Cisneros: Yeah, Ill say, okay, I like this story when I’m reading it. But just to say I like it is very lazy. You have to go back and look under the hood and say, why does this story work so well? What is it that I admire about it? How can I use something like this in what I’m writing? That’s why it’s important for me to be reading when I’m writing a book. Not so much that I’m taking writers’ styles, but I’m learning craft. Every writer I admire is my teacher. If you look at it, and if you care to read carefully enough and to read and reread a text, you teach yourself something about craft.
Interviewer: So doing the novel was part of that continuous learning process.
Cisneros: It’s difficult for me to have a large story, a very large story—a novel is a large story. I’m used to writing and doing these little miniature paintings. Now I’ve got this huge canvas, and it’s hard for me to look at it as a whole. Right there I’ve set up a task that’s very difficult for me, to make a canvas that moves and is focused on plot and action. I’m not a plot-oriented writer, so it’s hard for me to handle many, many characters. And what kind of point of view can I do? It’s very different from House on Mango Street, where I had one simple narrator who was narrating all the events, and everything was seen through her eyes. Now I’ve got three main characters and lots of little tributaries from these three rivers. How do I get all of these threads? How do I cast all of those nets without them tangling up? I don’t have a solution for this; I’m learning as I go, and I keep looking at other writers who might teach me. Sometimes they don’t help me at all because I’m not telling the same kind of story. Maybe that’s why the book is taking me so long. I’m writing and writing and writing and then realize, well, a lot of this isn’t even going to appear in the book.
Interviewer: Isn’t that difficult?
Cisneros: If the book was easy, then I would know I was spinning my wheels. I could do another House on Mango Street in that voice and just go on with her life, and everybody would be really happy because they want to know what happened to that character. But I don’t want to do that because that child voice comes easily to me; it’s a voice that I have to be careful with. If I’m going to use it, I have to do something a little bit different.
Interviewer: You’ve immersed yourself much more deeply in this work, the novel, for a much longer time, and you’re drawing from personal life in some respects. For example, your father.
Cisneros: A lot of characters, like my father, other people’s fathers, all merged into the one father character. Yes.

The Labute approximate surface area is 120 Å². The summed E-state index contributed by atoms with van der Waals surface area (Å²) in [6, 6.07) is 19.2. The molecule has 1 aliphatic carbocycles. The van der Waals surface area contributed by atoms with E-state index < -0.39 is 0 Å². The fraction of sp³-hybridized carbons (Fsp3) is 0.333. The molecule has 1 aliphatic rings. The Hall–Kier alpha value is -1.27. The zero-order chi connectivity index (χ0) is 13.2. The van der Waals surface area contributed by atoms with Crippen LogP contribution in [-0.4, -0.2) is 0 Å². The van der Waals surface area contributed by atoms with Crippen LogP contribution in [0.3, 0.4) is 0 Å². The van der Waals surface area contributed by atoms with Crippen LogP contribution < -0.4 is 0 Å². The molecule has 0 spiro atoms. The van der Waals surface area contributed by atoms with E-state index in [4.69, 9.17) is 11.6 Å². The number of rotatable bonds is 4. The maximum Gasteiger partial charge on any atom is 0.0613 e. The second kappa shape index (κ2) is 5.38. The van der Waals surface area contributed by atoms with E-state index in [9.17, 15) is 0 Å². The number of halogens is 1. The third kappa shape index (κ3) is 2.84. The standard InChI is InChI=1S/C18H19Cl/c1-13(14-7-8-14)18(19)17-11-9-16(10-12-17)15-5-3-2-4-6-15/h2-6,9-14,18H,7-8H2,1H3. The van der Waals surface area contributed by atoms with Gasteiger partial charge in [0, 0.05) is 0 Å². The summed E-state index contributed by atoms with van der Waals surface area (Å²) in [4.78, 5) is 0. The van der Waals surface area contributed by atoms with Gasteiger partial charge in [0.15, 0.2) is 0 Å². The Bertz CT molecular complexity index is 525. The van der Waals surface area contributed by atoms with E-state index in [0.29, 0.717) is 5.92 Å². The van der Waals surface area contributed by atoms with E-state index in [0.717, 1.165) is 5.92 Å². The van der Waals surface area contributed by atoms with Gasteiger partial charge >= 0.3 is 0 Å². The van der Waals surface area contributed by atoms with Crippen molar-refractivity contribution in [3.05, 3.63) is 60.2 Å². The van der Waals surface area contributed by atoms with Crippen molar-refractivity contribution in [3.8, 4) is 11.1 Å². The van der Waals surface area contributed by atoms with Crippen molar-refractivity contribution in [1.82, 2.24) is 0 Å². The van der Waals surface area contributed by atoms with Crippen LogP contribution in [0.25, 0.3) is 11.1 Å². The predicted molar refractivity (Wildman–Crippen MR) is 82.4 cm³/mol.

Interviewer: What insights has that brought about that relationship to the father, both personally and culturally?
Cisneros: The only reason we write—well, the only reason why I write; maybe I shouldn’t generalize—is so that I can find out something about myself. Writers have this narcissistic obsession about how we got to be who we are. I have to understand my ancestors—my father, his mother and her mother—to understand who I am. It all leads back to the narcissistic pleasure of discovering yourself. In writing this book, I have to do a lot of deep meditation into stories I couldn’t possibly know, that I have to go back and invent. It’s like an archaeologist discovering little scraps of preserved fabric, and you have to re-create what they were wearing by looking in a microscope at little fibers. That’s how I feel, as if all I have is tatters, a name and very sketchy things about ancestors—sometimes not even a name, especially for the women; they’re so anonymous that a woman gets lost within a generation or two. In most cases, even if you knew them you don’t know their last names. Things get lost very quickly. And here I have these people with no stories to go on except what has survived a generation of hearsay.
"Oh, she was very mean." "Oh, she never came downstairs." "Oh, she pinched me."
Little, innocuous things, and you have to build a whole character from that. Why is the grandmother so mean to her grandchildren? You can think about that for a long time. That’s all you need to create a story: that the grandmother was mean and that she liked to be served and couldn’t get out of bed for fifteen years. You’ve got enough imagination to fill in all the details. The nice thing is, you don’t know a lot. If you knew too much, then you could write autobiography, but who wants to do that? It’s not as interesting. Inventing!
Interviewer: You’ve mentioned that you see Mexico as a matriarchal society.
Cisneros: Yeah. It sounds kind of wacky because we think of it as a very macho society, but macho societies come from matriarchal cultures. What I’m always looking for—and I think every writer must look for this—is the thing that makes me different from other people on the planet. What makes me different from other Chicana writers or other women writers or other writers of the Southwest? When you start splitting hairs like that and really looking at what sets you apart even from members of your own family, that’s what you should be writing about because that’s something only you can write about, not even your twin or your partner. When I think about what makes me different, I’m always looking at my Mexican culture. Of course I like to write about love, but then I’ll ask, how is Mexican love different from American love? I’ll look at the Mexican models of love, and that leads me to the true Mexican love. True love in Mexico isn’t between lovers; it’s between a parent and a child. Mexico is a very intense culture of sons adoring their mothers, and this is why I claim that Mexican culture is matriarchal. Because the one constant, faithful, inviolable, holy love of loves—the love of your life—is not your wife or your lover; it’s your mother.